The Internet: Getting Better with Age
It was forty years ago today,
That the Internet began to play
It’s been going through a lot of styles
But there’s always stuff to raise a smile
I was born during the Gen-X era, before we had the ‘net, PCs, or cell phones. Despite that, my web-savvy quotient is still respectable. But it doesn’t come close to Gen Y, much less Gen Z—populations immersed in a world of Facebook parties and twittering from here to there at all hours around the globe. And maybe it’s because of the technological leaps I’ve seen in my lifetime that I appreciate what the Internet has brought us. Despite its faults and imperfections, it’s key to our everyday existence. The Internet is the new family hearth… the town square… the city forum… the global village. And this cultural pillar turns 40 this week on October 29.
At a number of employers, most recently Cisco, I’ve witnessed its construction, like a dirt road in the countryside, first oiled, then paved; two lanes, then four, then eight. It reminds me of an old Cisco ad.
It’s from the mid-90s, but its message still rings true. Remote access servers followed by Digital subscriber line access and now fiber. Token rings and bridges, have given way to switches and routers. Flip phones, Blackberries, and now iPhones and Droids. My local Bulletin Board System grew into the World Wide Web, and now, into something I don’t even bother to name. It is just there. Until a few years ago, our focus was on building out the broadband wireline platform – building the foundation on which we deploy all our Web 2.0 applications and cloud-based services.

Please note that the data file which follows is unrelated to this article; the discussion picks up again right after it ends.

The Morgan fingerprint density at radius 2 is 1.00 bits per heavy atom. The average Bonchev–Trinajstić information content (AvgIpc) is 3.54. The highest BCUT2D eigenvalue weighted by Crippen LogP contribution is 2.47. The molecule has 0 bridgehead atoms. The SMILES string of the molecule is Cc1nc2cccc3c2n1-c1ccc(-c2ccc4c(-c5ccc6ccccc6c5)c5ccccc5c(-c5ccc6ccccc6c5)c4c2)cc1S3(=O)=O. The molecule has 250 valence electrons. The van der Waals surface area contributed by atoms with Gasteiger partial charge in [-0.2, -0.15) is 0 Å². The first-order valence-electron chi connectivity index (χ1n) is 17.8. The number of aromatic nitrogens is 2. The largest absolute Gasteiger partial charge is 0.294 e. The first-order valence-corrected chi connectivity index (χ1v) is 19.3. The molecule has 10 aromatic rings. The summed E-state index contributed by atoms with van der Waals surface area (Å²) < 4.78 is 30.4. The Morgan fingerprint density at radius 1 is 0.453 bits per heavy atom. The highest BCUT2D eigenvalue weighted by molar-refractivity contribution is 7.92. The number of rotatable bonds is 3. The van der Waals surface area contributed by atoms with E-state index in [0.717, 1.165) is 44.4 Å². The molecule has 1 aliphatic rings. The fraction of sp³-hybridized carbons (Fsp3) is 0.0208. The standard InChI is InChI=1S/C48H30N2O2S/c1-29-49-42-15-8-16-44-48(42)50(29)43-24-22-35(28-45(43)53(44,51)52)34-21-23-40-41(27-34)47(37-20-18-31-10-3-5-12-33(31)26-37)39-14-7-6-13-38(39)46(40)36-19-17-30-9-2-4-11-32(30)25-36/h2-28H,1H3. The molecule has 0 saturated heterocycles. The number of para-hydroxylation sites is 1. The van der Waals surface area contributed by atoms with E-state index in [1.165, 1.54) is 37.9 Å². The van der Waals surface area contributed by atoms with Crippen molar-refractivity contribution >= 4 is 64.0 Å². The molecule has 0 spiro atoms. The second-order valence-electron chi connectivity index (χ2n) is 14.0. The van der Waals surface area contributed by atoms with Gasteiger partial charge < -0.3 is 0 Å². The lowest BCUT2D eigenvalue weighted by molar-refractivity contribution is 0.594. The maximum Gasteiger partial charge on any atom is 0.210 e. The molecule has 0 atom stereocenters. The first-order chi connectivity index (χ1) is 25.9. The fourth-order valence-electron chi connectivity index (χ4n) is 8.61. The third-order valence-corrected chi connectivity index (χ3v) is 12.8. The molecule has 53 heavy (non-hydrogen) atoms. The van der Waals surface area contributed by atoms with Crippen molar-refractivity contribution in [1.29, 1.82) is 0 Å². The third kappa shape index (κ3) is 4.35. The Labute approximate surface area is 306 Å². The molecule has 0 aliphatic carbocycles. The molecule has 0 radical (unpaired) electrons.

In the not-too-distant future, we’ll be able to say the same about mobile broadband, paving the way to a common experience whether you’re at your desk, on your smartphone, or using any other Internet-connected device you may have. Where ever you are, whenever you are. It all adds up to Borderless Networks – a far cry from where we started, but in many ways, the natural evolution of that first tenuous connection between UCLA and Stanford Research Institute.